(12) With monies appropriated from the Group Home Loan
Revolving Fund, make loans, directly or through
subcontract, to assist in underwriting the costs of housing
in which individuals recovering from substance use
disorders may reside, alcohol or other drug abuse or
dependency may reside in groups of not less than 6 persons,
pursuant to Section 50-40 of this Act.
(13) Promulgate such regulations as may be necessary to
for the administration of grants or to otherwise carry out
the purposes and enforce the provisions of this Act.
(14) Provide funding Fund programs to help parents be
effective in preventing substance use disorders abuse by
building an awareness of drugs and alcohol and the family's
role in preventing substance use disorders abuse through
adjusting expectations, developing new skills, and setting
positive family goals. The programs shall include, but not
be limited to, the following subjects: healthy family
communication; establishing rules and limits; how to
reduce family conflict; how to build self-esteem,
competency, and responsibility in children; how to improve
motivation and achievement; effective discipline; problem
solving techniques; and how to talk about drugs and
alcohol. The programs shall be open to all parents.
(Source: P.A. 100-494, eff. 6-1-18.)
(20 ILCS 301/5-20)
Sec. 5-20. Gambling disorders. Compulsive gambling
program.
(a) Subject to appropriation, the Department shall
establish a program for public education, research, and
training regarding problem and compulsive gambling disorders
and the treatment and prevention of gambling disorders. problem
and compulsive gambling. Subject to specific appropriation for
these stated purposes, the program must include all of the
following:
(1) Establishment and maintenance of a toll-free "800"
telephone number to provide crisis counseling and referral
services to families experiencing difficulty as a result of
gambling disorders. problem or compulsive gambling.
(2) Promotion of public awareness regarding the
recognition and prevention of gambling disorders. problem
and compulsive gambling.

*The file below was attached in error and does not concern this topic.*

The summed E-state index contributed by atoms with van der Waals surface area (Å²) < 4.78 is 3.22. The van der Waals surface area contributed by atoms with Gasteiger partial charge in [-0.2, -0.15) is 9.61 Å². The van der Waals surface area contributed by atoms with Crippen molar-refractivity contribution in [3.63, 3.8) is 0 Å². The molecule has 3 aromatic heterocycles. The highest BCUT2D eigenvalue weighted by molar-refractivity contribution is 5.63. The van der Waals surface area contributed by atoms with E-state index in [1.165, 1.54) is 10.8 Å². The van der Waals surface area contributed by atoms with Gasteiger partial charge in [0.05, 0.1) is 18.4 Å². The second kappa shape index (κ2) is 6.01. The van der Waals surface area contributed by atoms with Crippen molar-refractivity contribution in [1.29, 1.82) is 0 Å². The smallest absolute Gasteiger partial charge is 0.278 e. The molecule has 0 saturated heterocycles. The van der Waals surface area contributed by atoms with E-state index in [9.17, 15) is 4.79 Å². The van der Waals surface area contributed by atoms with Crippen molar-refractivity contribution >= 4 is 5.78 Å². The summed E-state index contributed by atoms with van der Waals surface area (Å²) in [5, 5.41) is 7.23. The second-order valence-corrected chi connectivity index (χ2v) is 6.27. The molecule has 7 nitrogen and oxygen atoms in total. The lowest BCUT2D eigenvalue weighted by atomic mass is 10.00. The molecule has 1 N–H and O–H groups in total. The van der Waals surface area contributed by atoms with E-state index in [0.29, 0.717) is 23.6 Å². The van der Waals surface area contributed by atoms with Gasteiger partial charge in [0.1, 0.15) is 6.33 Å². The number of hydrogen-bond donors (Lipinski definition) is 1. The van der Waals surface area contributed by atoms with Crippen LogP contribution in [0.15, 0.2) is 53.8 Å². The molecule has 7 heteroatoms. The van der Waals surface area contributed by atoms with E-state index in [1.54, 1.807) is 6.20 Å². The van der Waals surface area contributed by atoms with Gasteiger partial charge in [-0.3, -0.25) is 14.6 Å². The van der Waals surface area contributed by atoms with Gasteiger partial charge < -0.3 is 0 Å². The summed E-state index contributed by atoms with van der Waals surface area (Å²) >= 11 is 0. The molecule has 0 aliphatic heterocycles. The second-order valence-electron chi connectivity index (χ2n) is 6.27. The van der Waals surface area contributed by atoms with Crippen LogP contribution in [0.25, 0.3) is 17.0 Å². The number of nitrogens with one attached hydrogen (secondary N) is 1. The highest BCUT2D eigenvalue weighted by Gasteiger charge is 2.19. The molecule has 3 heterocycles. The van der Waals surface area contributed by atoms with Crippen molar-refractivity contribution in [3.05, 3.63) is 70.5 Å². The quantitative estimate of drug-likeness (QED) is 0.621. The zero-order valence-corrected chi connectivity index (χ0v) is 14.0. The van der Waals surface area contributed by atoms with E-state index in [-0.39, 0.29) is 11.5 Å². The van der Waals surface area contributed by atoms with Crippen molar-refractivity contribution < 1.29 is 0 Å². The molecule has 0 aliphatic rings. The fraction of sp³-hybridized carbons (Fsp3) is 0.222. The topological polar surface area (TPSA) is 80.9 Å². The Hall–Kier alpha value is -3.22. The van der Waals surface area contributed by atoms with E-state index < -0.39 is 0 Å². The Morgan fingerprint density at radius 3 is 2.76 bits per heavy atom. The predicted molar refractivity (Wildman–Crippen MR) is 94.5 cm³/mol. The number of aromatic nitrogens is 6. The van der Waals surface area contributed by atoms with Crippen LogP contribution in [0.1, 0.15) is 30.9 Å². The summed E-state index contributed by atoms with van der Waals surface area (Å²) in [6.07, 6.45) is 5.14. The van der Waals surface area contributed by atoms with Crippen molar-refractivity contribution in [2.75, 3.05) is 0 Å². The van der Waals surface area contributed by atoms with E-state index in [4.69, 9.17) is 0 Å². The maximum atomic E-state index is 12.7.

(3) Facilitation, through in-service training and
other means, of the availability of effective assistance
programs for gambling disorders. problem and compulsive
gamblers.
(4) Conducting studies to identify adults and
juveniles in this State who have, are, or who are at risk
of developing, gambling disorders. becoming, problem or
compulsive gamblers.
(b) Subject to appropriation, the Department shall either
establish and maintain the program or contract with a private
or public entity for the establishment and maintenance of the
program. Subject to appropriation, either the Department or the
private or public entity shall implement the toll-free
telephone number, promote public awareness, and conduct
in-service training concerning gambling disorders. problem and
compulsive gambling.
(c) Subject to appropriation, the Department shall produce
and supply the signs specified in Section 10.7 of the Illinois
Lottery Law, Section 34.1 of the Illinois Horse Racing Act of
1975, Section 4.3 of the Bingo License and Tax Act, Section 8.1
of the Charitable Games Act, and Section 13.1 of the Riverboat
Gambling Act.
(Source: P.A. 89-374, eff. 1-1-96; 89-626, eff. 8-9-96.)
(20 ILCS 301/5-23)
Sec. 5-23. Drug Overdose Prevention Program.
(a) Reports of drug overdose.
(1) The Department may Director of the Division of
Alcoholism and Substance Abuse shall publish annually a
report on drug overdose trends statewide that reviews State
death rates from available data to ascertain changes in the